AMERICAN KANG DUK WON KARATE
To Master Lawlor, Thank you for the challenge. Your student always, Debby Hintopoulos
Naginata: The Curved Spear from Japan's Past to Contemporary Times.............3 Footnotes......................................................................6 Happo Buri (warmup exercises)..................................................7 Kamae (combative engagement posture, position, guard)..........................8 Tai Sabaki (footwork).........................................................10 Uchi(strike)..................................................................11 Naginata Form: P'okp'ung Nun (Storm's Eye)....................................12 P'okp'ung Nun-Form Pattern....................................................15
In feudal times the use of the naginata was known as naginata-jutsu, the "art of the naginata" and was part of Bujutsu, the classical Japanese military arts. Today its use is called naginata-do, the "way of the naginata", and is part of Budo.(1)
This information isn't entirely accurate. Today both naginata-do and naginata-jutsu exists. Both the All-Japan Naginata-Do Federation and the U.S. Naginata Federation would be schools of naginata-do. There are also ryus of naginata-jutsu such as the Katori Shinto Ryu.
Naginata-do would be classed as budo, and naginata-jutsu would be classed as bujutsu.
Budo, "military way" or "way of fighting". Spiritually related systems. not necessarily designed by or for warriors, for self-defense. Budo is a generic term encompassing all of the Japanese do (way) arts, which are largely 20th-century offspring stemming from concepts that can first be positively identified about the mid-18th century.
Some of the more predominant budo practices today are judo, karate-do, aikido, kendo, kyudo, and iaido. Budo subscribes to creating the ideal psychological state by removing the fear of death and excessive self- consciousness so its user can freely and completely make use of the acquired physical techniques.
Bujutsu "military art(s)". A collective term for all of the Japanese jutsu (arts) extant before the mid-18th century and practiced almost exclusively by the samurai warrior. These combatives, whose main use was to overcome a foe in combat, were the forerunners of the modern do (way) systems. Thus, judo evolved from jujutsu, Kendo from kenjutsu, karate-do from karate- jutsu, kyudo from kyujutsu, and so on.(2)
The naginata has its origins with the earliest beginnings of the warrior classes in the seventh and eighth centuries A.D. The Japanese authorities date the oldest regular school of naginata technique back to 1168.(3)
It began its history in feudal Japan as warlords vied for power over the land. The naginata was heavily relied upon due to its length and combined powers of cutting and thrusting. Opponents whether on foot or mounted on horseback were effectively neutralized, cut down by long swooping motions of the blade.(4)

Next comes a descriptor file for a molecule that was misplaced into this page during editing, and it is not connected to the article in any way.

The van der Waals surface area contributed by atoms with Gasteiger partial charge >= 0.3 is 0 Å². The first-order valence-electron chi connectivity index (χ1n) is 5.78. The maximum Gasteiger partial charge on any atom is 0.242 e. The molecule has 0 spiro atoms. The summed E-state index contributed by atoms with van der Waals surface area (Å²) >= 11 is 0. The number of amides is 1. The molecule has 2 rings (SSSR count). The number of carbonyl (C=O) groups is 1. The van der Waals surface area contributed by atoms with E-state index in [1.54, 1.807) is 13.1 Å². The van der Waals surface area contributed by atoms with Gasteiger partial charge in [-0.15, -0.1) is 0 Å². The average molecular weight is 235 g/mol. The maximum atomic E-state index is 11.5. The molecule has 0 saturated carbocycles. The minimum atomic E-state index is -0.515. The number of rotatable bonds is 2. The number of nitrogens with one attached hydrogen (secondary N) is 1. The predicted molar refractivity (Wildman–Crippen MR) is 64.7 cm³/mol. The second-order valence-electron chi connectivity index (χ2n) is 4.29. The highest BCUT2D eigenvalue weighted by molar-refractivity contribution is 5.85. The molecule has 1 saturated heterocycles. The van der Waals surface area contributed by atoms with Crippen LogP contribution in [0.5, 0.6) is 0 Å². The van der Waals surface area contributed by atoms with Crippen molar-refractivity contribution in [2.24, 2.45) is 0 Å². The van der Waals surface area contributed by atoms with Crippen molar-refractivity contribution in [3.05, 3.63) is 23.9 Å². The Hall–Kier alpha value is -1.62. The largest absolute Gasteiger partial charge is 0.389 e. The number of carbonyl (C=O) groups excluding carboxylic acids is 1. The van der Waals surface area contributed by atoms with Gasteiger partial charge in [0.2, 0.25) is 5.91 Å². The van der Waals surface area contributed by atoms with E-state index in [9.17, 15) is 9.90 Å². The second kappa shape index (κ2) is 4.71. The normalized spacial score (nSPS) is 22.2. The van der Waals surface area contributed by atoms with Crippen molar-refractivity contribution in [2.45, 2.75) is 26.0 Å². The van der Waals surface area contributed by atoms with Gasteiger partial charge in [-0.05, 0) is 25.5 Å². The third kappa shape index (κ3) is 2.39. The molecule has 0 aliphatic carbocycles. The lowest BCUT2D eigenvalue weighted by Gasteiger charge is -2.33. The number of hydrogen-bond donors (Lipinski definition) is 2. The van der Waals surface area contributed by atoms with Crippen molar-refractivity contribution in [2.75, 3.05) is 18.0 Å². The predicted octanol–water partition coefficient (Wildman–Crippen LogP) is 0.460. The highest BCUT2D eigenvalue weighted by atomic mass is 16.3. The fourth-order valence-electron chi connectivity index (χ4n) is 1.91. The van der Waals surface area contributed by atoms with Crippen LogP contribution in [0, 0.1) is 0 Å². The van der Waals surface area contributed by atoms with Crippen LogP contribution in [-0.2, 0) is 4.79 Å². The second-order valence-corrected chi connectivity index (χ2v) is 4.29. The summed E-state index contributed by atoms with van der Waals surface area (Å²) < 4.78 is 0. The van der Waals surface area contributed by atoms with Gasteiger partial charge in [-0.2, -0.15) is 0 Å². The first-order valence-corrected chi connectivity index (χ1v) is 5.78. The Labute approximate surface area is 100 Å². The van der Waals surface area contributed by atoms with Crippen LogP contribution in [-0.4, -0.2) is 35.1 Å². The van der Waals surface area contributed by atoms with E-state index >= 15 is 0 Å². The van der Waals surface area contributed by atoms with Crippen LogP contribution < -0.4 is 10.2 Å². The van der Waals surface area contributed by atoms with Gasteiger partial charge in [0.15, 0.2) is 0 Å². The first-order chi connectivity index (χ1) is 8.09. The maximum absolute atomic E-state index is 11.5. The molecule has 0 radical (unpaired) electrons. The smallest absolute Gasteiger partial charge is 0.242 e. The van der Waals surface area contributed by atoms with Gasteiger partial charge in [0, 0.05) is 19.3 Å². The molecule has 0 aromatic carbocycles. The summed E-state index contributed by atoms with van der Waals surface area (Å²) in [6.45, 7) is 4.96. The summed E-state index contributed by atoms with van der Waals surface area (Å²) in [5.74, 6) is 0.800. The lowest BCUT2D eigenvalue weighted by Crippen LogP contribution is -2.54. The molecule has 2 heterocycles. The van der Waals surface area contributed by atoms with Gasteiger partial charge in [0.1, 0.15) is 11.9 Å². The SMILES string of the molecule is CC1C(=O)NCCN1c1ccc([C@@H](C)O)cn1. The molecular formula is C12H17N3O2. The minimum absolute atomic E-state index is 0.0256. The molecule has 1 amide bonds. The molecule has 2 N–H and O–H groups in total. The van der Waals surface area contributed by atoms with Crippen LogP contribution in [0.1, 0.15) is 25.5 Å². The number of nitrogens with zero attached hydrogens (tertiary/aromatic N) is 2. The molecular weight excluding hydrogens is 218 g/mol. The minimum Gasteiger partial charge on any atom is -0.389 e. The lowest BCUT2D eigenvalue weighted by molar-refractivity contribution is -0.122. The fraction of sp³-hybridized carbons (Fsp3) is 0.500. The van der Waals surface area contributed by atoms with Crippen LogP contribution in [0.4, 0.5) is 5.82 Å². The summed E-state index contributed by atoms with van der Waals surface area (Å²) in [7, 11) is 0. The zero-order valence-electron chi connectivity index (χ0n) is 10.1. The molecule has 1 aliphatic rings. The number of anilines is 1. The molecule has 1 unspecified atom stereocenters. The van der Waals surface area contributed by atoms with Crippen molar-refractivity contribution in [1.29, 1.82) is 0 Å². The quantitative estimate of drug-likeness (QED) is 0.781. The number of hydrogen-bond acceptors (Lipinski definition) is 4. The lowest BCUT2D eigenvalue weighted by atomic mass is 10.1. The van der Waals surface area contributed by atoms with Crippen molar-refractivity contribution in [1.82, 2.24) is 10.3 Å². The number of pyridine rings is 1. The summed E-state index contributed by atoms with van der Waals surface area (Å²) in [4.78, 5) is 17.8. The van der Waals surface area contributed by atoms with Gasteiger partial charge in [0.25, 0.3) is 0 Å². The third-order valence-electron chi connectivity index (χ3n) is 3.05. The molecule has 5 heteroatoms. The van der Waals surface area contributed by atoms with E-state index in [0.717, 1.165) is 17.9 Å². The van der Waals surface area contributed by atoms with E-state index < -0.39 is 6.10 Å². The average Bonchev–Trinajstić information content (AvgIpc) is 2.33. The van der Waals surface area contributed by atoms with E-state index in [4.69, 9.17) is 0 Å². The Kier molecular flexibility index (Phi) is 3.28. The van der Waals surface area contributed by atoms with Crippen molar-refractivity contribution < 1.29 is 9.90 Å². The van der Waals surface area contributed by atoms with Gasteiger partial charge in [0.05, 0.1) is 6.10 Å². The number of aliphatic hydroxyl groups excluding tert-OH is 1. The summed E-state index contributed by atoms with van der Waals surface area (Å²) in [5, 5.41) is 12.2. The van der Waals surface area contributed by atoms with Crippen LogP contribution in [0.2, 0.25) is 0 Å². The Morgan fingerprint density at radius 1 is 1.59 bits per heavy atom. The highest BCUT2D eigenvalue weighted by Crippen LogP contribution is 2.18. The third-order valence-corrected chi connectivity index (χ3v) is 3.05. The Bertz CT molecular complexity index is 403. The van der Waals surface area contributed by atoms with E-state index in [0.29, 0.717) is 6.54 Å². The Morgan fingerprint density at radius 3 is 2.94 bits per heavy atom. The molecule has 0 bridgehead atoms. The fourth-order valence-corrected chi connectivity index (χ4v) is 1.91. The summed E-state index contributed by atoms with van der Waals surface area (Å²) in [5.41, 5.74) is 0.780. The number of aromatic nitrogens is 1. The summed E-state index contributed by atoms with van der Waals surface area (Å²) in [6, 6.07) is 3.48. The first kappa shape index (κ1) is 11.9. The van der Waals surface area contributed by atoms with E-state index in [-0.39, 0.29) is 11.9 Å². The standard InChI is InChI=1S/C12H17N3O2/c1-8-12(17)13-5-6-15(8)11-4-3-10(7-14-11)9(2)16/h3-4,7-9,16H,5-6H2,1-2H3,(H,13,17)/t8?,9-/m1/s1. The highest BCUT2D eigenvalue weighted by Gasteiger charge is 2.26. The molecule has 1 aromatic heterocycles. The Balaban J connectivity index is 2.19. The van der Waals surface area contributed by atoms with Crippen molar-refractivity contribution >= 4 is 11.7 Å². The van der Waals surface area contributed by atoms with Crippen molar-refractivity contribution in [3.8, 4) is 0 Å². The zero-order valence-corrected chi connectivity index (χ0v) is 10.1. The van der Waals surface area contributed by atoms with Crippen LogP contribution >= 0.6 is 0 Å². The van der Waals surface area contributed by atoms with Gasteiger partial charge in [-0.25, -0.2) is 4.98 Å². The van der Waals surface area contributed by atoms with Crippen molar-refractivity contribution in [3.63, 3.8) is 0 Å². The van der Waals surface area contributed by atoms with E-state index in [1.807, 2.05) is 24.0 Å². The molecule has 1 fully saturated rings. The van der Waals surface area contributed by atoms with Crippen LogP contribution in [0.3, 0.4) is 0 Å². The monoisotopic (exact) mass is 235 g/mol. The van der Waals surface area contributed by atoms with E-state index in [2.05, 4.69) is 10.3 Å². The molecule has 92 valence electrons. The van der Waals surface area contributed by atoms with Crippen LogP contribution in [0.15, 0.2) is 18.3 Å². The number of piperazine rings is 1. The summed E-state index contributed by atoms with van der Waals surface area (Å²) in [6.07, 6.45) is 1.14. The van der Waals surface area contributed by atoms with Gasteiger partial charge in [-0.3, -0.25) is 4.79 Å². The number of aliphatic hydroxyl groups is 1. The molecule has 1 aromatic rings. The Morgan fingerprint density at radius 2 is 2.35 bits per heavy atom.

The naginata took several forms. The most common one had a socketed or tanged blade some 36 inches or more in length. The shaft was always stoutly banded and longer than the blade. A second form was the nagemaki, a heavy, very long sword mounted on a shorter sturdy shaft. Both weapons were very popular with warriors, especially in the turbulent monastic armies of the eleventh and twelfth centuries and increasingly so with the warrior class, or bushi, from the twelfth to the fifteenth century.(5)
Gradually the character of warfare changed and military fashion favored the straight-bladed yari, or spear, as a lighter and more effective weapon against the sword, both on foot and on horseback. The large-scale use of infantry during the Onin War (1467-77) finally established the yari at the expense of the naginata and the use of the later soon became limited to certain religious sects and to ladies of the Bushi class, as a household weapon.(6)
In reference to religious sects, Grandmaster Shoto Tanemura mentions on his video tape that naginata-jutsu was a favorite weapon of the sohei warrior monks.
It was during the Edo Period, a time of relative peace that the naginata declined in popularity as a weapon of war, and was taken up by the women to train as a means of self defense. It was a way to fend off marauders that occasionally attacked viIlages while their men were in the field or away in combat.(7)
There is a story that women of Kagoshima, of the island of Kyushu, mounted the last great naginata defense in the Satsuma Rebellion. This was a battle against the government's overwhelming cavalry. l've not yet been able to find what the outcomes of this confrontation was, but it does indicate that with skilled use the naginata is a formidable weapon.
Naginata developed many different schools in its long history - 425 to be precise. Many of these were interrelated with other martial arts disciplines, especially kenjutsu, yari-jutsu and bojutsu. The oldest was Ko-Ryu but perhaps the most famous were the Tenshin Shoden Katori Shinto- Ryu (the Heaven-revealed Divine Style), the Jiki-Shinkage-Ryu and the Tendo Ryu.
The techniques of these schools were often materially different and probably much more drastic than the modern style, which is mainly practiced by women. There are only a few men, often of advanced kendo rank, within the art. Like other tradition-conscious martial arts several of the older systems are still preserved in private dojo or halls that are extremely difficult to locate, let alone enter.(8)
In 1978 Risuke Otake Wrote `The Deity and the Sword' consisting of three volumes. Volume Three includes naginata technique. At that time he was Master-teacher and Shihan of the Katori Shinto Ryu. Also, instructional videos have become available with men of the classical schools such as Master Yoshio Sugino, and Grandmaster Shoto Tanemura. Up until recently they have kept their techniques private.
As was mentioned earlier the technique is executed with differences. The women keep a larger ma-ai (distance between opponents) than the men stylists. Also women use flowing circular movements, whereas men stylists use short arcs with a hit and cut action. It is logical that these differences exist because men have more upper body strength than women. A longer ma-ai and larger circular movements adds advantage. Keep in mind that poorly executed technique will negate any advantage. Grandmaster Shoto Tanemura says, that you must practice one thousand times over one thousand days to grasp the beginning level of mastership and to understand the correct movement.